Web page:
Contested Ideas of Nationalism and History
Publication Year: 2007
What is the Irish nation? Who is included in it? Are its borders delimited by religion, ethnicity, language, or civic commitment? And how should we teach its history? These and other questions are carefully considered by distinguished historian Hugh F. Kearney in Ireland: Contested Ideas of Nationalism and History.
The insightful essays collected here all circle around Ireland, with the first section attending to questions of nationalism and the second addressing pivotal moments in the history and historiography of the isle. Kearney contends that Ireland represents a striking example of the power of nationalism, which, while unique in many ways, provides an illuminating case study for students of the modern world. He goes on to elaborate his revisionist “four nations” approach to Irish history.
In the book, Kearney recounts his own development in the field and the key personalities, departments, and movements he encountered along the way. It is a unique portrait not only of a humane and sensitive historian, but of the historical profession (and the practice of history) in Britain, Ireland, and the United States from the 1940s to the late 20th century-at once public intellectual history and fascinating personal memoir.
Published by: NYU Press
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I wish to thank Joe Lee for his encouragement and advice in connection with this volume. I also wish to thank Dr. Proinsias O Drisceoill for inviting me to speak at Kilkenny under the auspices of the Arts Education Programme of the County Kilkenny Vocational Educational Committee. I also am grateful to Edna Longley for inviting me to the John Hewitt Summer...
Preface: On Being a Historian in Four Countries
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In 1942 I had the good fortune to win a state scholarship worth
Nationalism: The Case of Ireland—An Introduction
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In these comments on the emergence of Europe’s “subject peoples” Tony Judt does not mention Ireland. Yet Ireland provides a striking example of the power of nationalism. The British Empire, unlike the Hapsburg, Romanov, and Hohenzollern regimes, did not collapse after 1918 but the British government, during “the Troubles” of 1916–22 was unable to control...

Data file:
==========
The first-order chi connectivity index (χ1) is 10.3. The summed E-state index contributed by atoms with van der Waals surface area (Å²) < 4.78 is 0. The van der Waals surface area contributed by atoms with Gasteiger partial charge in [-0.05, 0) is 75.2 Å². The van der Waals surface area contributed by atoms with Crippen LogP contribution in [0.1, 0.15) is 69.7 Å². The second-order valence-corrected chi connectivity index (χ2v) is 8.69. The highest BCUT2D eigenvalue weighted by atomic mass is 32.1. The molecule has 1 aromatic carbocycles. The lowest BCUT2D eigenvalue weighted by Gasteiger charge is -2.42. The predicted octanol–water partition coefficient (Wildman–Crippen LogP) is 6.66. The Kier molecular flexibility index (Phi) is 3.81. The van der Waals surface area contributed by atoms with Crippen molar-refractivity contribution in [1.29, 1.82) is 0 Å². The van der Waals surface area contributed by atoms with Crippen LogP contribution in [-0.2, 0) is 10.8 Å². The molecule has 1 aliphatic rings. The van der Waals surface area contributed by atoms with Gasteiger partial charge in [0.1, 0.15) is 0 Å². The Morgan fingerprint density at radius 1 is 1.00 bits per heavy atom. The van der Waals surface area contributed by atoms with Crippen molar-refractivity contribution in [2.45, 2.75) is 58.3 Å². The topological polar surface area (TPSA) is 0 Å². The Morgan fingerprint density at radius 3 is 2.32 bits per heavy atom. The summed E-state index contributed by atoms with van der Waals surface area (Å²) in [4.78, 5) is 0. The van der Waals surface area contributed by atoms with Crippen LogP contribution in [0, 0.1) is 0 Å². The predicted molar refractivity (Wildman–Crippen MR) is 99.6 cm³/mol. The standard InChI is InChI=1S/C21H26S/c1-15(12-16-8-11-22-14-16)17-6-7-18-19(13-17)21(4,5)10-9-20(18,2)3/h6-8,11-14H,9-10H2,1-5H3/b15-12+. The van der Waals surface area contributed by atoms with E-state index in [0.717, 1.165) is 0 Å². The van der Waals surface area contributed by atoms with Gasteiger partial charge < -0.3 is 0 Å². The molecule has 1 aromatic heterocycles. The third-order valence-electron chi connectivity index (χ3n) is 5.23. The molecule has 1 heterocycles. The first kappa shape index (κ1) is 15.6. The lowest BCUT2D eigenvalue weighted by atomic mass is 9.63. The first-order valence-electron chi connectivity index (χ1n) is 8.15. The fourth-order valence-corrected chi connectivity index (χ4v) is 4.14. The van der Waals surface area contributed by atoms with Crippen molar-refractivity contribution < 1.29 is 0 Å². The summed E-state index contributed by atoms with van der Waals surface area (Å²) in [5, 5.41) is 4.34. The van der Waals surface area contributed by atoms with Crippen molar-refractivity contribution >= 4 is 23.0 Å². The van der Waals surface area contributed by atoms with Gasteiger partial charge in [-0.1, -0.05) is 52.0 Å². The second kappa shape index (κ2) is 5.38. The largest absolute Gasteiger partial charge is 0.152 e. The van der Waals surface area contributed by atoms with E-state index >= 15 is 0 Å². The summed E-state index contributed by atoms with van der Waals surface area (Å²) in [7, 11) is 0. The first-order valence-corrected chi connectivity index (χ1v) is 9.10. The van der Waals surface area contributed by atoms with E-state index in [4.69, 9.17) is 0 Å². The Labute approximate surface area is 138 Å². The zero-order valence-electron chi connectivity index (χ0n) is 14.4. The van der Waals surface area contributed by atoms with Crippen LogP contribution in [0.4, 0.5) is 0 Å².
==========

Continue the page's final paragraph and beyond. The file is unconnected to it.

Part 1: Contested Ideas of Nationhood
In this section I have brought together essays on issues involving nationalism in Ireland, Britain, and to some extent Europe. A work which had considerable impact on me and other historians working in this field is Citizenship and Nationhood in France and Germany by Rogers Brubaker (1992) which raises key issues of civic and ethnic nationalism. In his...
1. Contested Ideas of Nationhood, 1800–1995 (1997)
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In a recent book Citizenship and Nationhood in France and Germany Rogers Brubaker contrasts the way in which the French define citizenship (ius soli—the law of the soil) according to which those born on French territory are regarded as French, with the German definition which demands familial descent (ius sanguinis—the law of blood). Brubaker sees...
2. 1875: Faith or Fatherland? The Contested Symbolism of Irish Nationalism (2000)
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Emmet Larkin was the first historian to draw attention to the significance of the Roman Catholic church in “the making of modern Ireland.” His massive multivolume history is now recognized as an essential starting point for future scholars.1 Thanks to his formidable researches, it is now necessary to place Paul Cullen, archbishop of Dublin, John MacHale, archbishop...
3. Faith and Fatherland Revisited (2000)
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In 1997 Mary Kenny published her controversial book Goodbye to Catholic Ireland. If Brendan Bradshaw’s recent historical work is any guide, however, “Catholic Ireland” is still very much alive, at least within the confines of Irish historiography. In two of the volumes under review,2 Dr. Bradshaw has contributed two substantial pieces, “The English Reformation and...
4. Parnell and Beyond: Nationalism in These Islands,1880–1980 (1994)
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There are four nations coexisting in these islands. Nationalism, while present in all, has taken a different course in each of them. Exploring why this should be so is the theme of this lecture. In these four nations, national identity was never beyond controversy. Indeed, concepts of what constituted “Irishness,” “Welshness,” “Scottishness,” and “Englishness,” changed...
5. Language and Politics (2001)
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My focus in this lecture will be upon the use of language as a political symbol. Our primary interest is the “Cultures of Ireland” but I will try to set this in a European context, including of course “these islands” as part of Europe. In the history of modern Europe language has been a key symbol of political identity and remains so in many states, from Spain to...
6. Thatcher’s Britain: Four Nations or One? (1991)
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Most of this audience, I take it, live in a political unit termed “the United Kingdom.” We all agree that our schoolchildren should learn something about its history. But how are we to characterize this unit? Some historians seem to see it as a single nation. They refer to “the story of our nation.” “In my opinion,” states Norman Stone, “it is essential for school children to...
7. Four Nations History in Perspective (2004)
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Crick’s comment may serve as a reminder that the U.K. is a union of peoples. The nature of that union has changed over time, however, and while “Four Nations” may have been an accurate enough label for the period 1801–1921, the century or more from the Act of Union from the recognition of the Irish Free State, it is less satisfactory as a description of the...